Martin Luther King said:
“If I cannot do great things, I can do small things in a great way.”
Inspired by his words, to celebrate International Women’s Day, we are sharing 31 ways to #breakthebias in the workplace and move towards a gender-equal world, that is free of bias, stereotypes and discrimination.
In this way, we hope to inspire more people to make (or keep making) the change and feel able to challenge bias when they experience it so that together we can more towards a more diverse, equitable and inclusive world, where difference is celebrated.
Flip it – Have you heard a woman being referred to as a ‘working Mum’? I am guessing the answer is yes, but how often do you hear men referred to as a ‘working Dad?’ If it can’t be flipped don’t say it. See the @ManWhoHasItAll parody Twitter account to highlight the double standards and bias that exists in society.
Read ‘Invisible Women’ by Caroline Criado Perez, a book filled with eye-opening data that will help you understand bias in a world designed by men.
Sponsor a female colleague. A sponsor's role is to support and advise as well as advocate for you in key meetings and conversations. Sponsors have the potential to create career opportunities and open doors.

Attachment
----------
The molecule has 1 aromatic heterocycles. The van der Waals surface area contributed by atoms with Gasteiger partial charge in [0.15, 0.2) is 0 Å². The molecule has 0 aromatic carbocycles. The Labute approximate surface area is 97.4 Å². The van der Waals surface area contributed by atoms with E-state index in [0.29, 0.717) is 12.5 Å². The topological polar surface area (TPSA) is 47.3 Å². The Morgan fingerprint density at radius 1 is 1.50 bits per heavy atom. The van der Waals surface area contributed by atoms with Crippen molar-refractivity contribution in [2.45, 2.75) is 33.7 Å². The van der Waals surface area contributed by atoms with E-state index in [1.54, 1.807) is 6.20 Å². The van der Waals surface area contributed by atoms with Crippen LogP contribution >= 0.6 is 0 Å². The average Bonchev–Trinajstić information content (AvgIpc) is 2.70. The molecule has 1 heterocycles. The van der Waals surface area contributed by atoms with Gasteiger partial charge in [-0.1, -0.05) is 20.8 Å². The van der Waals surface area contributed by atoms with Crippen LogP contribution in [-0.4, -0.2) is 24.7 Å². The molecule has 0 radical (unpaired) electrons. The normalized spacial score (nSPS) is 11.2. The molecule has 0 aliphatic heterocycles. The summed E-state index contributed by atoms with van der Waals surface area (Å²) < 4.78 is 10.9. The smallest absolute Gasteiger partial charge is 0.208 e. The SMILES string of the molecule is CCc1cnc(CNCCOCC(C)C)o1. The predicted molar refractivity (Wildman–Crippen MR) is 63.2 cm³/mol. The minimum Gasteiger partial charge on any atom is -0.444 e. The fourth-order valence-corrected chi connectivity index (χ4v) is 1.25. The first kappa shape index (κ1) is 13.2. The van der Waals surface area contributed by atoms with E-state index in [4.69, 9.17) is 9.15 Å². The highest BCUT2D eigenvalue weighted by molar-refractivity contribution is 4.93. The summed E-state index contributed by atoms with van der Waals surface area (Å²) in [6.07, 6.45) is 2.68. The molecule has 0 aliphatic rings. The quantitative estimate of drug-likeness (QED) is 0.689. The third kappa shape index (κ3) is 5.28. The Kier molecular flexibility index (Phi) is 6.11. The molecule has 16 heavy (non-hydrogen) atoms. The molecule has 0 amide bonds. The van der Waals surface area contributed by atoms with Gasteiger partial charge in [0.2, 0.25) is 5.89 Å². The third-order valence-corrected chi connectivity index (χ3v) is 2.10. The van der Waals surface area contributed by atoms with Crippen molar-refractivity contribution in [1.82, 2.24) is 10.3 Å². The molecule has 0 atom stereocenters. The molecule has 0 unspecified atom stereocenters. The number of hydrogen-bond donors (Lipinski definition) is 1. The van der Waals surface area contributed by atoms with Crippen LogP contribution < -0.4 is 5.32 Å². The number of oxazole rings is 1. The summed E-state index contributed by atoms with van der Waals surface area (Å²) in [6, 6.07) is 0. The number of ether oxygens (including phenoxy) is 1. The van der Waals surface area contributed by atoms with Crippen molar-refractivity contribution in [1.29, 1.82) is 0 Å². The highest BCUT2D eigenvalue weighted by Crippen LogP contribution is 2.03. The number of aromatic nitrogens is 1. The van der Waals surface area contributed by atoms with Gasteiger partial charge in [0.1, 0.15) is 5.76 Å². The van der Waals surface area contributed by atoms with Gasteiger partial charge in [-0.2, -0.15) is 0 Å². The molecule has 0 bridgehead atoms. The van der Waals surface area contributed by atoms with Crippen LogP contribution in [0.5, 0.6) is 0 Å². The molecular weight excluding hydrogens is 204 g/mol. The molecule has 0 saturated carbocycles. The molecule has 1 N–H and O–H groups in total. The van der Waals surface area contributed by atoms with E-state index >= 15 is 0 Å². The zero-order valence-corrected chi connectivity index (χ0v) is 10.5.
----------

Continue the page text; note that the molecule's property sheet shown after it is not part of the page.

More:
‘One and done’ is not enough, recruiting one woman to the top table and thinking the work is done is not enough to make change happen. According to research women need to make up 30% of the Board table before they have enough critical mass to help make boardrooms more collaborative and less hierarchical.
Use an intersectional lens; Consider the diversity of women in your organisation. The minority within the minority, are some women having it harder than others? What is the experience of Black women, women who identify as having a disability, or from the LGBTQ+ community?
Listen – Ask women about their experiences and obstacles they face and act on their recommendations
Flexibility – create the ability for ALL roles to be part-time and role model it from the top.
Start at home – who does the housework, the lion’s share of the caring and household admin? Have you got the balance right and what is this balance role modelling to others?
Celebrate female breadwinners. Women out-earn male partners in almost 25% of households, up from 20% 16 years ago, according to research by the Office for National Statistics (ONS) on behalf of Royal London, the mutual insurer. Rather than stigmatising them negatively as alpha females. Reading Rocking Your Role, the guide to success for female breadwinners to understand their experience.
Stop judging women on their personal style rather than their outcomes. Research has shown that it is 66% more likely to happen for women in their performance reviews
Promote women on the potential they show rather than their track record, so they don’t have to prove themselves over and over again. Learn more about proving it again bias here
Create inclusive work environments where women don’t feel they must hide motherhood to be considered serious about their career